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In recent years, the discovery of massive quasars at
has provided a striking challenge to our understanding of the origin and growth of supermassive black holes in the early Universe. Mounting observational and theoretical evidence indicates the viability of massive seeds, formed by the collapse of supermassive stars, as a progenitor model for such early, massive accreting black holes. Although considerable progress has been made in our theoretical understanding, many questions remain regarding how (and how often) such objects may form, how they live and die, and how next generation observatories may yield new insight into the origin of these primordial titans. This review focusses on our present understanding of this remarkable formation scenario, based on the discussions held at the Monash Prato Centre from November 20 to 24, 2017, during the workshop ‘Titans of the Early Universe: The Origin of the First Supermassive Black Holes’.
We study the relationship between societal trust and risk-taking in the banking industry. Prior literature has found that societal trust is positively related to both financial reporting conservatism and financial reporting transparency, which reduce bank managers’ ability to take excessive risk. Additionally, bank managers in high-trust countries are more likely to exhibit higher pro-social behavior and, therefore, less likely to take excessive risk for personal benefit. Consistent with these arguments, we document that banks in countries with higher societal trust exhibit lower risk-taking and that these banks also experienced less financial trouble and fewer failures during the 2007–2009 financial crisis.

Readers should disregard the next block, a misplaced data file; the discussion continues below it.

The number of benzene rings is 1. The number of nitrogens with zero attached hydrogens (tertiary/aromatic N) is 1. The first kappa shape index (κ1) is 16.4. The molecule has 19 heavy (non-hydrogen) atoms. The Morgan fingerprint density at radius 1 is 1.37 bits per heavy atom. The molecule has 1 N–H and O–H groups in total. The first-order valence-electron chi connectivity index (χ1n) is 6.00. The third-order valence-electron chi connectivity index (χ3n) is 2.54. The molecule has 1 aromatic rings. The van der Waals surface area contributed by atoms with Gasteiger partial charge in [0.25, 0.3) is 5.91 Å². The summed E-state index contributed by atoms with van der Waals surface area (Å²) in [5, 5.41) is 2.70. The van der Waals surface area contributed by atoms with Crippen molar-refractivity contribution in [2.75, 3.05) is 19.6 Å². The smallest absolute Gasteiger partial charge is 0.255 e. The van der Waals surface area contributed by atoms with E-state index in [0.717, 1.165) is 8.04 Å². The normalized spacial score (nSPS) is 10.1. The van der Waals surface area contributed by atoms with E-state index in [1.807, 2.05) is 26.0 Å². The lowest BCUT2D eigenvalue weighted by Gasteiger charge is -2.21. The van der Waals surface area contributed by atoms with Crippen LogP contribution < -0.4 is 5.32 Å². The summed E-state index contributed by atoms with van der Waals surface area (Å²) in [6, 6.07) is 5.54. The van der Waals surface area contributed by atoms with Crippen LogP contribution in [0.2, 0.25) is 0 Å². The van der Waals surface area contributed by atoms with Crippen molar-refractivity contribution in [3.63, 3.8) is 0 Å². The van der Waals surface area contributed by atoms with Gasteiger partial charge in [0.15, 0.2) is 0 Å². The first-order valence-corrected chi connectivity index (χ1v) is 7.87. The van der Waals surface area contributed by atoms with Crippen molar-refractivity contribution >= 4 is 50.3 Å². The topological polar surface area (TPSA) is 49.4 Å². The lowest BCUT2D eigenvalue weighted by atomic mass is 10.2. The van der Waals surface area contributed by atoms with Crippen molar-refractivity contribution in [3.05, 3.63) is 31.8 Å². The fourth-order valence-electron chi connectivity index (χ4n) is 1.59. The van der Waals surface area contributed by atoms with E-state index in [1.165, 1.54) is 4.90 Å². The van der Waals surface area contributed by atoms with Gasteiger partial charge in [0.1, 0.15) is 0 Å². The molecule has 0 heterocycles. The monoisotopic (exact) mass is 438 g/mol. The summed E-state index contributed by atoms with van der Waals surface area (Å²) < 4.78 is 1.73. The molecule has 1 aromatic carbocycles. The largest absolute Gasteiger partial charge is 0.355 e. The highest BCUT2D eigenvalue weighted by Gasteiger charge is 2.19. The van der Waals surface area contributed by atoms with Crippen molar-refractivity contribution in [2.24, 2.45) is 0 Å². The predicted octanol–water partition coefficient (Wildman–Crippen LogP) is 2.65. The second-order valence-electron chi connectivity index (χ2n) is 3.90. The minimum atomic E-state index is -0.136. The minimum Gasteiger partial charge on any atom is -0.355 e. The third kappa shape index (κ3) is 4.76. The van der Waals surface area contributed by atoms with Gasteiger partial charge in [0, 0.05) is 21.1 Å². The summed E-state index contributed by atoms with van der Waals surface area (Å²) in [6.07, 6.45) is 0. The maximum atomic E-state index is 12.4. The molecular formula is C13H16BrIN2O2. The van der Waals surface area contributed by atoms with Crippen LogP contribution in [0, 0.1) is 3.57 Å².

There is growing interest in monitoring soil biological health to complement the traditional evaluation of soil physical and chemical characteristics in agricultural fields. Activity of soil microorganisms mediates many essential soil processes that affect fertility, and, therefore, essential to the successful adoption of precision agriculture. However, there are technical limitations to cost-effective monitoring of spatial and temporal dynamics of soil biological activity across agricultural landscapes. This paper summarizes three consecutive studies on in situ measurement of soil biological activity. The first study reveals spatial heterogeneity of microbial population growth in three agricultural fields using bio-films. In the second study, microbiological activity was analyzed using a substrate-induced respiration technique. This technique was evaluated through a series of soil toxicity experiments that involved a comparison of fresh and autoclaved soil samples. Finally, the aim of the third study was to develop a portable instrumented system to evaluate carbon dioxide concentrations in soil by extracting air stored within the soil pores. This instrument was tested under various conditions to quantify the effects of soil moisture, compaction and presence of glucose (artificially increased microbial respiration). Optimization of the discussed techniques will allow for detailed mapping of these indices of soil biological health and their interactions with the physical and chemical environment at any specific point in time.